Protecting Mental Wellbeing

Anxiety Tips, Tips for Students
Mary Lonsdale
How to cope with uncertainty - tips for students.

New lockdown rules have just been announced for England and Scotland.

For many pupils, though learning online and remotely is a reality they are prepared to face (with online tutoring available from tutors; remote learning processes now more well practised, following 2020’s lockdowns; and technology on hand to help), the uncertainty of so much change poses a real threat to their mental wellbeing.

Keeping on top of schoolwork from a distance isn’t only an academic hurdle – but an emotional one, too.

Ensuring that there are mechanisms in place to manage anxiety, and that coping strategies are being developed and strengthened during this tumultuous time, could help many students achieve success despite the challenges that are ahead (and indeed could prove valuable throughout their lifetimes, pandemic or no pandemic!).

Here are some strategies to help you cope with uncertainty and rapid change.

Coping with Uncertainty, Technique #1: Stay Present

One of the key stimuli for anxiety is a sense of being totally overwhelmed; and, after a year of continual change due to the coronavirus crisis, the tendency to panic about what comes next (and how long it might take to get back to ‘normal’) is quite understandable. However, it’s imperative to try to simply take things one step at a time. Focus on the here and now, and break things down into manageable chunks: what are you doing for the next hour? Or even the next ten minutes? Concentrate on powering through those ten minutes, and then you can worry about the rest.

If you feel your mind drifting, acknowledge the thoughts, and then try to put them away and bring the mind back to the present. Putting your phone down and breathing deeply can be very helpful in such situations.

Arm Yourself with Knowledge…

‘Fake news’ might be a term that’s more commonly associated with Donald Trump than the coronavirus, but misleading reports (particularly on social media) have played a large role in the rise of pandemic-related anxiety. Avoid these at all costs. Instead, trust the experts: keep on top of the latest (approved) news by visiting verified sources only, such as Gov.Uk or the NHS coronavirus page.

…But Don’t Obsess

As mentioned above, staying up to date can help you develop a sense of control – but there are healthy limits. Exceeding those could lead to you becoming overwhelmed or fixated on the latest updates.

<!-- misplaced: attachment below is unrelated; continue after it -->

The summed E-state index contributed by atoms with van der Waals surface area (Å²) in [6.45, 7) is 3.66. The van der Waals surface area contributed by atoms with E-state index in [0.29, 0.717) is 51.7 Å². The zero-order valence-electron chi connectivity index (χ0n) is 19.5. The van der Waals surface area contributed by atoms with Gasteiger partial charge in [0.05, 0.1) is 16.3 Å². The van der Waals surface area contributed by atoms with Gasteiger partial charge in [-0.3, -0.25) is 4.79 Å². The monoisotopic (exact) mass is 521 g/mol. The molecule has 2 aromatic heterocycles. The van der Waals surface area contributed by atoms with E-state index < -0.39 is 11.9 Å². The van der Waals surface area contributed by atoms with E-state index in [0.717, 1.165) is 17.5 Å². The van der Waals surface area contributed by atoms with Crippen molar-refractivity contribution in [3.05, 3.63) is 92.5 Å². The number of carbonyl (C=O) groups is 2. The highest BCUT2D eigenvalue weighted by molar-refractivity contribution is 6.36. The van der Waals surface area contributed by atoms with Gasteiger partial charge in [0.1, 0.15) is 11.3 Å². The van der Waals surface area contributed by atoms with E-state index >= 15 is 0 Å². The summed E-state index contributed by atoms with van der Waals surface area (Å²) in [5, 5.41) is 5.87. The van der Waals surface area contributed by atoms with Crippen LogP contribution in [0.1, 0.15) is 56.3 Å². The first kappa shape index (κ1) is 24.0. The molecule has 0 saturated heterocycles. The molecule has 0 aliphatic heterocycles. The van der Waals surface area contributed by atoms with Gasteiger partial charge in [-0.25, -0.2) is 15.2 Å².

With this in mind, it’s helpful to restrict the amount of time that you spend watching or reading the news – set yourself some goals and try to stick to these each day. If you’re finding it hard to stop reading or watching, plan some other activities that will distract you and give your mind a break: you could go for a walk with a friend, watch a boxset, or try out a new recipe in the kitchen.

Find the Fun (Amidst Uncertainty!)

Finding activities to take your mind off things – like the examples mentioned above – is a great idea. Try not to focus on what we can’t do (though that feels like a lot!) and instead get creative about finding things that you enjoy that you can plan in and look forward to during lockdown. What about joining a group messaging platform, like Houseparty, or setting up some Zoom calls with all your friends? Or how about raising endorphins with a free fitness class on YouTube (you can find everything from yoga to dance to high-intensity interval training [HIIT])? You could even use lockdown to learn a new language, instrument, or even a new subject (the Open University is offering a whole range of courses for free!).

If nothing else appeals, find ten minutes a day to try some meditation. Popular apps like Calm or Headspace offer plenty of free, accessible guided meditations to help you get started. You don’t need to be an expert: willingness to try is all that is required, and results are guaranteed. You might not love every minute of it, but you will feel better afterwards – calmer, perhaps, more focused, or even with more energy, depending on which meditation you try.

And Finally… Stick to a Routine

Staying present as much as possible can be extremely helpful in coping with anxiety; and one of the most effective ways to stay rooted in the ‘here and now’ is to create a routine. Routines not only help us to feel in control – very useful when dealing with uncertainty and change – but also provide a sense of security.

Being asked to stay home for a period of time can feel daunting – but it’s also an opportunity to change the way that you live and enjoy more flexibility. In fact, it can almost be viewed as a strange sort of ‘freedom’! Spend some time thinking about what you might want to do during this period; how you will ensure that you’re building in enough time for sleep, eating properly, staying hydrated, socialising with friends (albeit virtually), etc. Ensure that you’re creating enough space in your routine for ‘self care’ and activities that make you feel calm and rooted. Having a plan will make the time ahead feel more manageable, and sticking to it will give you a secure base from which to try to make progress – even if progress feels a bit different to what you’re used to. Be kind to yourself!

At Mentor Education, we’re proud to nurture every aspect of a young person’s development – from intellectual progress to mental health. If you’re a parent you can find our tips on how to spot anxiety here. In addition to our extensive portfolio of academic services, we offer general consultancy for parents; specialist SEN support and guidance; and mentoring for students, helping to develop their emotional wellbeing and mental health as well as their academic abilities. Get in touch today to learn more about our unique ethos. We’re here to help.

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